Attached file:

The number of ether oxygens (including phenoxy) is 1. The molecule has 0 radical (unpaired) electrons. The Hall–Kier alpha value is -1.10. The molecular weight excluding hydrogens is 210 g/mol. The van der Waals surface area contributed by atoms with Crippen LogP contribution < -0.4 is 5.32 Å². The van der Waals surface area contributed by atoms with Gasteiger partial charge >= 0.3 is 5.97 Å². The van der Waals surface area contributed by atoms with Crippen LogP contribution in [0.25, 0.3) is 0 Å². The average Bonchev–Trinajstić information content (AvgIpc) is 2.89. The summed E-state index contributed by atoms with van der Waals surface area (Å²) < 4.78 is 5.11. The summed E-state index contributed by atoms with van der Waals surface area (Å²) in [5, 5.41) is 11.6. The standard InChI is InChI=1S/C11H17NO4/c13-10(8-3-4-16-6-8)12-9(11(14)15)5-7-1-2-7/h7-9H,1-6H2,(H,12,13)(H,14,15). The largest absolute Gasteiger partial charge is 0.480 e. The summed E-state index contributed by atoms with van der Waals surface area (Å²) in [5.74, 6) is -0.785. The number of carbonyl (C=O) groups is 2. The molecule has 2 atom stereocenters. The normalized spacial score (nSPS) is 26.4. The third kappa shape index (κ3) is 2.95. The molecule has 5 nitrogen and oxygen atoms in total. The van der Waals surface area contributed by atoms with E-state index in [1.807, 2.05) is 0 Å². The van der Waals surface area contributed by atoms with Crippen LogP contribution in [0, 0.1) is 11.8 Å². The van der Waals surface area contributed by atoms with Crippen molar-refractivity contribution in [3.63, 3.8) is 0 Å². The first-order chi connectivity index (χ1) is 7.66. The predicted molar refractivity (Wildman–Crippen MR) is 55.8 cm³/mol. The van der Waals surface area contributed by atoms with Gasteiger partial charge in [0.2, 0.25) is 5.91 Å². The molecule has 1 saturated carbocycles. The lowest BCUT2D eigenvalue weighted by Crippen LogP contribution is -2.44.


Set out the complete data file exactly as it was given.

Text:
The number of ether oxygens (including phenoxy) is 1. The molecule has 0 radical (unpaired) electrons. The Hall–Kier alpha value is -1.10. The molecular weight excluding hydrogens is 210 g/mol. The van der Waals surface area contributed by atoms with Crippen LogP contribution < -0.4 is 5.32 Å². The van der Waals surface area contributed by atoms with Gasteiger partial charge >= 0.3 is 5.97 Å². The van der Waals surface area contributed by atoms with Crippen LogP contribution in [0.25, 0.3) is 0 Å². The average Bonchev–Trinajstić information content (AvgIpc) is 2.89. The summed E-state index contributed by atoms with van der Waals surface area (Å²) < 4.78 is 5.11. The summed E-state index contributed by atoms with van der Waals surface area (Å²) in [5, 5.41) is 11.6. The standard InChI is InChI=1S/C11H17NO4/c13-10(8-3-4-16-6-8)12-9(11(14)15)5-7-1-2-7/h7-9H,1-6H2,(H,12,13)(H,14,15). The largest absolute Gasteiger partial charge is 0.480 e. The summed E-state index contributed by atoms with van der Waals surface area (Å²) in [5.74, 6) is -0.785. The number of carbonyl (C=O) groups is 2. The molecule has 2 atom stereocenters. The normalized spacial score (nSPS) is 26.4. The third kappa shape index (κ3) is 2.95. The molecule has 5 nitrogen and oxygen atoms in total. The van der Waals surface area contributed by atoms with E-state index in [1.807, 2.05) is 0 Å². The van der Waals surface area contributed by atoms with Crippen LogP contribution in [0, 0.1) is 11.8 Å². The van der Waals surface area contributed by atoms with Crippen molar-refractivity contribution in [3.63, 3.8) is 0 Å². The first-order chi connectivity index (χ1) is 7.66. The predicted molar refractivity (Wildman–Crippen MR) is 55.8 cm³/mol. The van der Waals surface area contributed by atoms with Gasteiger partial charge in [0.2, 0.25) is 5.91 Å². The molecule has 1 saturated carbocycles. The lowest BCUT2D eigenvalue weighted by Crippen LogP contribution is -2.44.